I remember buying my first bottle of foundation because my theater department didn’t carry any stage makeup dark enough for my tan Filipina skin. Despite the aisles of various foundation brands, the white sales lady had trouble finding anything for me among the alabaster, ivory and nude; I settled for the second darkest shade in the small brand she found tucked away in the corner. But I got the message: There wasn’t room for me — or any other women of color — to participate in the beauty industry.
Today, the definition of beauty is expanding to include people who have never had the opportunity to feel beautiful before, and if makeup brands want to remain relevant, they’ll have to accept that the future is inclusive.
Makeup is so non-inclusive that even Rihanna — Barbadian singer, songwriter, actress, designer and now beauty mogul — has had to endure the same problems as her fellow women of color. The majority of on-trend “looks” were ones only lighter-skinned women could emulate. Instead of waiting for other brands to realize that white is not the default skin tone, Rihanna launched her own inclusive makeup line, Fenty Beauty, Sept. 8 in 1,600 Sephora stores across 17 countries. The star of the line is her foundation, with an unprecedented range of 40 shades that accommodate everyone — from albino to very deep. The majority of mainstream foundation brands on the market today rarely go beyond 20 shades, and even that’s generous.
Rihanna’s shades go beyond the predictable cool, warm and neutral undertones of most brands to include red, olive, peach, yellow, pink and red undertones.
“Fenty Beauty was created for everyone: for women of all shades, personalities, attitudes, cultures and races,” Rihanna wrote on the product line’s website. “I wanted everyone to feel included — that’s the real reason I made this line.”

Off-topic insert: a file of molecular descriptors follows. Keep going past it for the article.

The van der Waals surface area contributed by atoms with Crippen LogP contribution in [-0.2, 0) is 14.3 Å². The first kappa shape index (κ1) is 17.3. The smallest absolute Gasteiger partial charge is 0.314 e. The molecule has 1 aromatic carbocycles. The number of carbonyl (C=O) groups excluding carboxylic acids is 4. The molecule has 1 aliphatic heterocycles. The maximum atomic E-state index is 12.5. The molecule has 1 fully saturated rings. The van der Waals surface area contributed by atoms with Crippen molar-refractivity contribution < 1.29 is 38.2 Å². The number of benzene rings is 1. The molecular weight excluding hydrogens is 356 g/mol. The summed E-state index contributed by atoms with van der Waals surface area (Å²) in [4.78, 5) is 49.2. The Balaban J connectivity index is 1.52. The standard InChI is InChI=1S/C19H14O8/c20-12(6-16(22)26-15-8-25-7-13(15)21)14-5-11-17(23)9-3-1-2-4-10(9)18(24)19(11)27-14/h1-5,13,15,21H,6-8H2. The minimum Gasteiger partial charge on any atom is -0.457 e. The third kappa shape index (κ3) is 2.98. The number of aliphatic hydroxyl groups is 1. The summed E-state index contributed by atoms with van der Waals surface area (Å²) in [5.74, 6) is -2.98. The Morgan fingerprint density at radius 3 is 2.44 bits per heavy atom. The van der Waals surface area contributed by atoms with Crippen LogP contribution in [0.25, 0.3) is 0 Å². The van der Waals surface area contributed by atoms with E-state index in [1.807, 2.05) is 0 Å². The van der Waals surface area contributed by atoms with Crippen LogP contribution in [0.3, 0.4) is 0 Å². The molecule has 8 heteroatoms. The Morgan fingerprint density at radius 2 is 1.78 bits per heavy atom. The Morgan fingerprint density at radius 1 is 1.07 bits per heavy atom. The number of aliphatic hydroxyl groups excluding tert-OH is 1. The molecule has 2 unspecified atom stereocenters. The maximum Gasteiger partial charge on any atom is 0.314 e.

White consumers are projected to become the minority in the United States by 2040, yet many major beauty conglomerates fail to acknowledge the spending power of women of color. Many brands have not wanted to add deeper shades of foundation on the basis that it is not profitable, even though minorities already make up 38 percent of consumers. African-American women spend a collective $7.5 billion each year on beauty products and spend 80 percent more on cosmetics than other consumers. What’s more is that — as of Sept. 18 — 15 of Rihanna’s foundation shades were sold out on the Sephora website, eight of which come from the deeper end of the spectrum. The brand is constantly restocking to ensure everyone has a chance to try it. I personally wear shade 330, which had initially sold out on Sephora’s website.
Many makeup brands still divide themselves into categories of “general” or “ethnic.” Other brands have tried touting how “multicultural” their range is at the expense of signaling out people of color as “different” or “other.” I want the same quality products my friends with paler skins can use, and I want to emulate the same beauty looks they can. I didn’t know doing that was such a radical statement.
According to one survey, a third of women won’t leave the house without wearing foundation and, likewise, ranked foundation as the no. 1 one confidence booster among makeup products. But if you can’t find your shade, it can be demoralizing. Every foundation sample I receive is always too light and often foundations fail to match my skin’s yellow undertones. But clicking through the slideshow of models wearing Rihanna’s foundation line, she really left no one out. I was stunned to see Asian models with skin like mine, whom I never see in major makeup brands, alongside other traditionally beautiful women as equals. All their skin is equally beautiful, and it was an affirmation that mine is, too.
Prior to the makeup launch release, Rihanna marketed her brand as the “future of makeup.” Following the brand’s overwhelming success, other brands are scrambling to compete. Three days after the Fenty Beauty launch, Estée Lauder, one of the leading foundation sellers, posted a photo on Instagram boasting of the range of shades in their iconic foundation (which still paled in comparison to that of Fenty Beauty). Now the beauty world is starting to pay attention to what their consumers really want. Rihanna started a new trend: diversity.
Kristine White is an undeclared sophomore. She can be reached at firstname.lastname@example.org